Europeans cross pond for showrunner school
Europeans cross pond for showrunner schoolA group of leading European television producers was in Los Angeles last week asking some of the best and brightest of their U.S. counterparts: "How'd you do that?"
We're talking here about the studios' world-renowned TV production system that has produced innumerable hits over the years for virtually every broadcast outlet in the world.
The dozen producers from various European countries came to town to talk to and learn from some of the industry's best showrunners. They wanted to know just how that enormously successful production plan actually works. They visited the sets of hit dramas, spoke one-on- one with top producers, and even sat in on production and creative meetings.
The principal difference between most of the European production operations and the typical Hollywood studio system is that here the show is writer-driven while in Europe production is driven by the director, says one of the visitors, John M. Jacobsen, founder of Filmkameratene, AS, Norway. In Europe, the writer usually works alone to produce a drama script; in the U.S. the studios utilize big teams of writers -- the writers' table, as it's known, he points out.
But there are just so many advantages to the studio system compared with European production methods, Jacobsen says. "It seems to me that what the Americans have done is to industrialize the system while still looking after the creative side." Jacobsen says he plans to introduce the writers' table system, along with other production aspects, to his company, which plans to expand its drama production. Jacobsen claims his company has produced the biggest share of domestic boxoffice hits in Norwegian cinema.
One underlying message that Annemieke Van Vliet, an executive producer at Endemol in Holland, took from her Hollywood experience is that "everybody is more disciplined here in Hollywood." She, too, will be introducing U.S. studio-like production aspects to her company. "With us it's more of a director-driven process. Here it's writer- driven." But introducing the writer table concept to Dutch writers may not be a walk in the park, she fears. "Introducing writers to the concept is hard because writers in Holland just are not used to that. They work alone -- and they have big egos. But we are definitely finding ways to overcome this."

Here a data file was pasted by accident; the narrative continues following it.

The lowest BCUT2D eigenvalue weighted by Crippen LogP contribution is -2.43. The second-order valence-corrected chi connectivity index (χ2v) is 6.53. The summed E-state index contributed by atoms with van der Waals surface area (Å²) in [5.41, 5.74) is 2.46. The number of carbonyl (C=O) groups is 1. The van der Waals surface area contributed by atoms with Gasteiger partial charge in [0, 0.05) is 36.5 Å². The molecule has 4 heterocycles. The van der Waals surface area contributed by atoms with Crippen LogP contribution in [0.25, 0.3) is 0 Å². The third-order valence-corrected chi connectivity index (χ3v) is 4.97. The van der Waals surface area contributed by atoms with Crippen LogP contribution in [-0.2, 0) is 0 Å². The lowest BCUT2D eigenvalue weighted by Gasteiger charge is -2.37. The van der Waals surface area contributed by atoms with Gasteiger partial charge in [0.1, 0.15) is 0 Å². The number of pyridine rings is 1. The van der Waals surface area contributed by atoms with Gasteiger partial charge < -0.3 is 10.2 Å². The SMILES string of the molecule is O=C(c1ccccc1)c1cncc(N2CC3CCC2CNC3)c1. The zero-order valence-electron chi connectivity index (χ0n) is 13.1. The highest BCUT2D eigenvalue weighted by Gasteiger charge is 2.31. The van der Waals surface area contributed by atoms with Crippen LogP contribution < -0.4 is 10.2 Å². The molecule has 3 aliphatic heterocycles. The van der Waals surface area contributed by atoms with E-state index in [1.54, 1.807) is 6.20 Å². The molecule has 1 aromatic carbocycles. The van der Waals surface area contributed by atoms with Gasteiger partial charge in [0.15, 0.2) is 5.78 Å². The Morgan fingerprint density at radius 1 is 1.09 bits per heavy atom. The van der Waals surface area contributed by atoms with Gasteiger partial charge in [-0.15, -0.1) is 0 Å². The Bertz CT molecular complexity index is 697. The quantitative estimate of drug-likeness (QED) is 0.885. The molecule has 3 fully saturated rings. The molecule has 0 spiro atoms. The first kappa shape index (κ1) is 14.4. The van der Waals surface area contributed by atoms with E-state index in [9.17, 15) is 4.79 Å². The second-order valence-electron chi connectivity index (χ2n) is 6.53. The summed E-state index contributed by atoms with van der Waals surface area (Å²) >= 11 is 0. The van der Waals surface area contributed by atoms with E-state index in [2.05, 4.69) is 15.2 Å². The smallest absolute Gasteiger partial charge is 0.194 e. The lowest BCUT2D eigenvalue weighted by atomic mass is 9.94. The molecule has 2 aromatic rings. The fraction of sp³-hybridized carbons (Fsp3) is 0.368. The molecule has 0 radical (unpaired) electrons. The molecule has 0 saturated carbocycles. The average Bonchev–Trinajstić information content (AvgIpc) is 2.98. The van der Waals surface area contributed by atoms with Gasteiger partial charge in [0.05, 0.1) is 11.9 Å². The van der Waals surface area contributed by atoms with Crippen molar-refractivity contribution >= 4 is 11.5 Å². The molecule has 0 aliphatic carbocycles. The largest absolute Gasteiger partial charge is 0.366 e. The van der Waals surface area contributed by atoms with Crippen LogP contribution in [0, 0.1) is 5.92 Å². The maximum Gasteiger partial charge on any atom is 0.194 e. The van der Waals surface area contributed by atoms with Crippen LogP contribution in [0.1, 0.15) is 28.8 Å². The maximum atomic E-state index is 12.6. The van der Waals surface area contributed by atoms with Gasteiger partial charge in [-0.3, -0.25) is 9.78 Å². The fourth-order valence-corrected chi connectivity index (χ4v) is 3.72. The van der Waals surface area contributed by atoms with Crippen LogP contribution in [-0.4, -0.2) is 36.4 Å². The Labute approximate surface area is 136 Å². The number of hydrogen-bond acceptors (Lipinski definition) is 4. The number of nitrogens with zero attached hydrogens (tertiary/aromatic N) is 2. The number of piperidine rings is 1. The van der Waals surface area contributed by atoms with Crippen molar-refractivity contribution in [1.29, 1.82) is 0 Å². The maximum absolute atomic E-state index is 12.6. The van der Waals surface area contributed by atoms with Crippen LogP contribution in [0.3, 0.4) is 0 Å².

The Showrunner Program, as the event is called, is organized by London and L.A.-based media consulting group MediaXchange. Host producers and shows participating with the group during the week included Shawn Ryan ("The Unit"), Veena Sud ("Cold Case"), Miles Millar and Al Gough ("Smallville"), Kim Moses and Ian Sander ("Ghost Whisperer"), Hart Hanson ("Bones") and Rob Thomas ("Veronica Mars") and will also feature contributions from Carlton Cuse, Damon Lindelof and Jeff Pinkner ("Lost"), David Shore ("House"), Gary Scott Thompson ("Las Vegas"), Simon Mirren ("Criminal Minds"), Randy Zisk ("Monk"), Blake Masters ("Brotherhood"), Jeff Greenstein ("Desperate Housewives") and Bob Cochran ("24").
The visitors also sat with such leading executives as Elizabeth Stephen, president of Mandalay Television; Thom Sherman, executive vp drama development at Carsey Werner; entertainment lawyer, Barbara Rubin; and Brian Hurst, CEO of the Opportunity Management Group.
"For me it's perfect because we want to get more into drama, and here I have this opportunity to sit down with the leading people in the television industry and actually watch them work and be allowed to ask questions and to find out how the (production) is structured and how it functions," Jacobsen adds. "I'm amazed at how open everybody was -- because you know everybody has their little secrets. But these people had nothing to hide. Coming from Europe it's very hard to find this kind of enthusiasm and enjoyment that they all seem to have."